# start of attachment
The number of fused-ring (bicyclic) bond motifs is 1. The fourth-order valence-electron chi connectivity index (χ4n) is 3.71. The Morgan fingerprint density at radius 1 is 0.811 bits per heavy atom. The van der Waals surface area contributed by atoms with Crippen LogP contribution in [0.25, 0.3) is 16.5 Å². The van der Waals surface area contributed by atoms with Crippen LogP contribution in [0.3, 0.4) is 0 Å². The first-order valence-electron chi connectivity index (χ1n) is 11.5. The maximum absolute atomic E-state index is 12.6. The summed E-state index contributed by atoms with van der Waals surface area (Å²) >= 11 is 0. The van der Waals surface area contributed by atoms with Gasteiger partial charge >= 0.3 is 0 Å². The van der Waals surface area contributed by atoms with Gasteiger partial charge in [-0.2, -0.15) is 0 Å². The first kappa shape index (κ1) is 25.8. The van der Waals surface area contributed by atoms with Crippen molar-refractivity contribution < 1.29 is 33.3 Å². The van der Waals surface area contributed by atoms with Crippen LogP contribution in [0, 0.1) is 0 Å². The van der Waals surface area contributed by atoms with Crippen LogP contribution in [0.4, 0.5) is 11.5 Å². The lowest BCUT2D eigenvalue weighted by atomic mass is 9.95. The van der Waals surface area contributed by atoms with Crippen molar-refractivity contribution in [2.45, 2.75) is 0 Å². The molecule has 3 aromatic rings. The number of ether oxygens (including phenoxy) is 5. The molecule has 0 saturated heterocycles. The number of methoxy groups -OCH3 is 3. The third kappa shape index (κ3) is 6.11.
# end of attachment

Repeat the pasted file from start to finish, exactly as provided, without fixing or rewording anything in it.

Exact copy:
The number of fused-ring (bicyclic) bond motifs is 1. The fourth-order valence-electron chi connectivity index (χ4n) is 3.71. The Morgan fingerprint density at radius 1 is 0.811 bits per heavy atom. The van der Waals surface area contributed by atoms with Crippen LogP contribution in [0.25, 0.3) is 16.5 Å². The van der Waals surface area contributed by atoms with Crippen LogP contribution in [0.3, 0.4) is 0 Å². The first-order valence-electron chi connectivity index (χ1n) is 11.5. The maximum absolute atomic E-state index is 12.6. The summed E-state index contributed by atoms with van der Waals surface area (Å²) >= 11 is 0. The van der Waals surface area contributed by atoms with Gasteiger partial charge >= 0.3 is 0 Å². The van der Waals surface area contributed by atoms with Gasteiger partial charge in [-0.2, -0.15) is 0 Å². The first kappa shape index (κ1) is 25.8. The van der Waals surface area contributed by atoms with Crippen molar-refractivity contribution < 1.29 is 33.3 Å². The van der Waals surface area contributed by atoms with Crippen LogP contribution in [0, 0.1) is 0 Å². The van der Waals surface area contributed by atoms with Crippen LogP contribution in [0.4, 0.5) is 11.5 Å². The lowest BCUT2D eigenvalue weighted by atomic mass is 9.95. The van der Waals surface area contributed by atoms with Crippen molar-refractivity contribution in [2.45, 2.75) is 0 Å². The molecule has 3 aromatic rings. The number of ether oxygens (including phenoxy) is 5. The molecule has 0 saturated heterocycles. The number of methoxy groups -OCH3 is 3. The third kappa shape index (κ3) is 6.11.